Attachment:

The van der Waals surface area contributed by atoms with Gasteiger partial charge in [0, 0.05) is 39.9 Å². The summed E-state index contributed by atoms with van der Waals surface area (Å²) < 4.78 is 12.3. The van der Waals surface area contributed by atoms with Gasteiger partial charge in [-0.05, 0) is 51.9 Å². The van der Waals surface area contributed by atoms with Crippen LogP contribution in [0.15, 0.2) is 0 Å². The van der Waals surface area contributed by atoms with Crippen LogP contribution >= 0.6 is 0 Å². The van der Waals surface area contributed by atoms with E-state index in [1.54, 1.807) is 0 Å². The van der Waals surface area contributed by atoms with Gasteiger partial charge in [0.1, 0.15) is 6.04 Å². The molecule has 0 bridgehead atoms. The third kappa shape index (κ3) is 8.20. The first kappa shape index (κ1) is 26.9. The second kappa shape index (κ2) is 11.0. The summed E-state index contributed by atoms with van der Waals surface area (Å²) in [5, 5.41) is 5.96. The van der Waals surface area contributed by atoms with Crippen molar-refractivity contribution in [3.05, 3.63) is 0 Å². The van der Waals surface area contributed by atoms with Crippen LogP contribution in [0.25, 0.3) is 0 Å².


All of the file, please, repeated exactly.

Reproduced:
The van der Waals surface area contributed by atoms with Gasteiger partial charge in [0, 0.05) is 39.9 Å². The summed E-state index contributed by atoms with van der Waals surface area (Å²) < 4.78 is 12.3. The van der Waals surface area contributed by atoms with Gasteiger partial charge in [-0.05, 0) is 51.9 Å². The van der Waals surface area contributed by atoms with Crippen LogP contribution in [0.15, 0.2) is 0 Å². The van der Waals surface area contributed by atoms with Crippen LogP contribution >= 0.6 is 0 Å². The van der Waals surface area contributed by atoms with E-state index in [1.54, 1.807) is 0 Å². The van der Waals surface area contributed by atoms with Gasteiger partial charge in [0.1, 0.15) is 6.04 Å². The molecule has 0 bridgehead atoms. The third kappa shape index (κ3) is 8.20. The first kappa shape index (κ1) is 26.9. The second kappa shape index (κ2) is 11.0. The summed E-state index contributed by atoms with van der Waals surface area (Å²) in [5, 5.41) is 5.96. The van der Waals surface area contributed by atoms with Crippen molar-refractivity contribution in [3.05, 3.63) is 0 Å². The van der Waals surface area contributed by atoms with Crippen LogP contribution in [0.25, 0.3) is 0 Å².